How did Cashew nut get it’s name?

By one story this is how the nut got its name…

A foreigner in Kerala asked a seller, “What are these?” He was obviously asking about cashew nuts as we know them today.

The Indian Keralite seller could not understand the foreign language and he gave a response in Malayalam that he thought would help him sell and save the day for both, he said “Cashine ette”

Translated this would mean ‘8 nuts for 1 unit of money (whatever unit was used in those days)’

I am not sure if the seller sold his stuff. However, the foreigner’s mind heard ‘Cashew Nut’ and he took it as an answer for the name of the nut.

If this story is true it’s a piece of history to be cherished.

People around us always give us interesting information. What I hear, I jot them down in my blog:


Aata nahi hai mehenga – bas batwe mein hai kuch jyada paisa

The more we demand the more we pay. While it may be true that if we consume and buy more aata (wheat flour) we may eventually end up paying more for the aata. There is another scenario. (You may continue reading if you did not decipher the title (it’s in Hindi), for the topic discussed is what matters and the title may just be a justification to that.)

Let’s say I am rich and buy a property for investment purpose. My property is a shop but I do not like to be a shop keeper and so to make money I rent it out. I am greedy and I demand one lakh a month as rent. The shop owner needs staff and needs to manage attrition. He can do this only if the customer pays for all of it so he aims not at just increasing his profit margin but to pay the hefty rent in a foreign land where he came to do business. Customers also these days demand for all sorts of things and so the shopkeeper is dependent on many business people to help him stock up things for his customers. The many suppliers are aware of the selling price and gains confidence to ask for more for the product they supply. The shopkeeper is always there on their behalf to inform customers that inflation and rise in petrol prices have pushed the product cost. The former Bangaloreans and the current Bengalurians have always paid with a smile for what is asked for. This submission is unique in character when compared to other Indian metro cities like Delhi, Kolkotta and Chennai. Even Mumbai would be cheap for many products/services that are super expensive in Bangalore.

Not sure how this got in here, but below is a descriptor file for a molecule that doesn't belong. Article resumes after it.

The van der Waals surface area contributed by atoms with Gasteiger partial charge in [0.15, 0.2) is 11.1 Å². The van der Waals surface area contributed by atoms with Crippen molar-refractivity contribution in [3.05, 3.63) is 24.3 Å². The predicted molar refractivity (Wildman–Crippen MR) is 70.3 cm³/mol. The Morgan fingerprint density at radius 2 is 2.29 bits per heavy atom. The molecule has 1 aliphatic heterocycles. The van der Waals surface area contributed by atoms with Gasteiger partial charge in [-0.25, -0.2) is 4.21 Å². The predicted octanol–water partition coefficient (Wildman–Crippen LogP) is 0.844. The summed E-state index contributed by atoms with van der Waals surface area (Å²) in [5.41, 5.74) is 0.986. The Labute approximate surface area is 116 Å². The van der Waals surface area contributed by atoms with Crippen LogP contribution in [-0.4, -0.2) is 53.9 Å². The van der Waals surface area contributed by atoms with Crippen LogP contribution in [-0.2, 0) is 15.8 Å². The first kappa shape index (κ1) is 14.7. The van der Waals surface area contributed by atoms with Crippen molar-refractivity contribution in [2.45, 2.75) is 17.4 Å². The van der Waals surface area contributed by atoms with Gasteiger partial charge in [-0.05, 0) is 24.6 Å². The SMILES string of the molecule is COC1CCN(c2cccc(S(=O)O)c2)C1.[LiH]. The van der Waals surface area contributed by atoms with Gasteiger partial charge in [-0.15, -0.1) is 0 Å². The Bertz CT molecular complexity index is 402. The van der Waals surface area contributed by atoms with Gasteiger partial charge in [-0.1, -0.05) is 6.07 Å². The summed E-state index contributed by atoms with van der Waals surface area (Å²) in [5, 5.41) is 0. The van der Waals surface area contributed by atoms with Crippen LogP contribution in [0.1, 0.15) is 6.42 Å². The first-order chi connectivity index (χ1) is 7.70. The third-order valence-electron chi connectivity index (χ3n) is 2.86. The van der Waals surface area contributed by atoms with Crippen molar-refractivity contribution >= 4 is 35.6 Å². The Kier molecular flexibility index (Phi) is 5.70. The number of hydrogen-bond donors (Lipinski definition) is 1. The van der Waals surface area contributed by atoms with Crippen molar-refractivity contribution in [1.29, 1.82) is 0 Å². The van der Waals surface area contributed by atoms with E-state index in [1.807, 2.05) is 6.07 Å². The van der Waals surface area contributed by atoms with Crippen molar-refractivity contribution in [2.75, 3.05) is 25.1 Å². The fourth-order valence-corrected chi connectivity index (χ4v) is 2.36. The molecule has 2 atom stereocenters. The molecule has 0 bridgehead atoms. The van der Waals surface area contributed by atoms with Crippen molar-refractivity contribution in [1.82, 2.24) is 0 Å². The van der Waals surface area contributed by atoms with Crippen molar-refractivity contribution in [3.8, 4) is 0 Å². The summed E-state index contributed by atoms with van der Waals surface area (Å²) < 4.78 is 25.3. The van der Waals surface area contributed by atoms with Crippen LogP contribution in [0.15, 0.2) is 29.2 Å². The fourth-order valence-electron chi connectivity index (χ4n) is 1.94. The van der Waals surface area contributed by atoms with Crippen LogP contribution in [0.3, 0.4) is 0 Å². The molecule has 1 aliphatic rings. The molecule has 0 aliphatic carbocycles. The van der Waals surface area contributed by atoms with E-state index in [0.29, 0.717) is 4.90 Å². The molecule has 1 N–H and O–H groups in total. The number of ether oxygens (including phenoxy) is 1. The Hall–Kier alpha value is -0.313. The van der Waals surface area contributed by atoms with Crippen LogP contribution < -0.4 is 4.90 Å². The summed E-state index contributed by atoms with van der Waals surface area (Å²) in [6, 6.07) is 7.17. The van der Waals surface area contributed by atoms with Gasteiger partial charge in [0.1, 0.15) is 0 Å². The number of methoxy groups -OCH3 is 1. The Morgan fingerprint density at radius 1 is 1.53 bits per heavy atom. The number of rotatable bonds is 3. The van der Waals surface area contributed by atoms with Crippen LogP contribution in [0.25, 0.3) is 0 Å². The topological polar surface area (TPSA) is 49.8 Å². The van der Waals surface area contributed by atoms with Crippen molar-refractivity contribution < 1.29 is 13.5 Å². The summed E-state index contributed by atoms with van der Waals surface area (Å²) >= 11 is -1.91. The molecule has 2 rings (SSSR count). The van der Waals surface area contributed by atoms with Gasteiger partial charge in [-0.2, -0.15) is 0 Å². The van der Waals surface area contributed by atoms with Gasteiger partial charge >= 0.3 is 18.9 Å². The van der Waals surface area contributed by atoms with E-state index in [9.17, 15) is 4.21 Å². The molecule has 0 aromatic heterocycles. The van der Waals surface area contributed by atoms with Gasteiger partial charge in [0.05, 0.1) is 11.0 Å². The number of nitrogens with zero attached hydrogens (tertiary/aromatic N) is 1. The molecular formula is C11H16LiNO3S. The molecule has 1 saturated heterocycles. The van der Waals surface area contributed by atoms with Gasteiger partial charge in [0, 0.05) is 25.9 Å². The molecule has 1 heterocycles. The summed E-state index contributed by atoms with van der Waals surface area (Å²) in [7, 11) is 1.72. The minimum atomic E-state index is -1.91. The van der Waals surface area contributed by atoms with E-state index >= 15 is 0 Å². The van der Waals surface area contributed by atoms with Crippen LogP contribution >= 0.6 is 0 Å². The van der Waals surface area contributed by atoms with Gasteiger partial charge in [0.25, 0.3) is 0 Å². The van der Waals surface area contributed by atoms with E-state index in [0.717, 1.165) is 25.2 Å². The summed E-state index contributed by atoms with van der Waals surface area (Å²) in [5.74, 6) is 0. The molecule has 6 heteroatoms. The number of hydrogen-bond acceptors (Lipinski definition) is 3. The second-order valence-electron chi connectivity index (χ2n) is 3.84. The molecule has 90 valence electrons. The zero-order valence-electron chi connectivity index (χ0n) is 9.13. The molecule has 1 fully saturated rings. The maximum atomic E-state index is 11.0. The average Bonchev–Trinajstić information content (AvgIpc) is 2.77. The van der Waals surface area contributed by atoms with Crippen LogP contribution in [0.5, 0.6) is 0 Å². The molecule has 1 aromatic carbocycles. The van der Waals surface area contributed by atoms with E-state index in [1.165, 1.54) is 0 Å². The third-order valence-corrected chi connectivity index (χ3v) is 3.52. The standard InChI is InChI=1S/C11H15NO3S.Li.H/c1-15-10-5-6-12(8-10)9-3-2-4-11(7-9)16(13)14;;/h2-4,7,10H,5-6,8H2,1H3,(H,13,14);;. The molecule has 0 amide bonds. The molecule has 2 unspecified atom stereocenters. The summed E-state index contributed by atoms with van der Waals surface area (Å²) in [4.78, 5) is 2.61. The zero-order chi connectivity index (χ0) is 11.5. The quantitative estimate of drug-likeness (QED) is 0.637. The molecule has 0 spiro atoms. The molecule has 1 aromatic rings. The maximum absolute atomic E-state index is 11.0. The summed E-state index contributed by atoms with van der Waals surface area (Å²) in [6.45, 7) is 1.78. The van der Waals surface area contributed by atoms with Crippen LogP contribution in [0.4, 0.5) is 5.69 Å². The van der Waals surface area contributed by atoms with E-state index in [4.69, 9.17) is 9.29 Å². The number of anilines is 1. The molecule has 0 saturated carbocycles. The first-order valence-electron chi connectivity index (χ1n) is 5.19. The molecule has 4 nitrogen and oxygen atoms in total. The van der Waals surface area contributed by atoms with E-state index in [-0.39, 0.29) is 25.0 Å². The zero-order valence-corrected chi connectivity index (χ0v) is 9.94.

But I got a shock of my about three year life in Bengaluru yesterday. I purchased 10 Kg ‘aata’, packed in May’11, for Rs. 235 when the printer MRP was/is Rs. 310. I passed on the shock to my convenience charger cum grocery supplier at my societies in-house grocery shop. This shopkeeper supplies product to us at MRP. I will not reveal how much he purchases his stock of aata for, but I will certainly share with you the profit he makes (:-)). That is just Rs 40 on a 10 kg bag if I were to believe him entirely.

Well I know I cannot ask people in my society to stop buying conveniently at their doorstep. About Rs 70 extra on 10kg bag for a big pocket is not a big deal for convenience. My discovery of cheap ‘aata’ does not make me the smartest person in my society either. There would be others who know of other products which they buy cheaper because they discovered it on the different route that they take to reach their office. Social living in the past would have made such information common and useful in those days. But in today’s heavy traffic roads it’s difficult to use such information to go buying ‘aata’ seven kilometers away from home. It’s not feasible in any sense.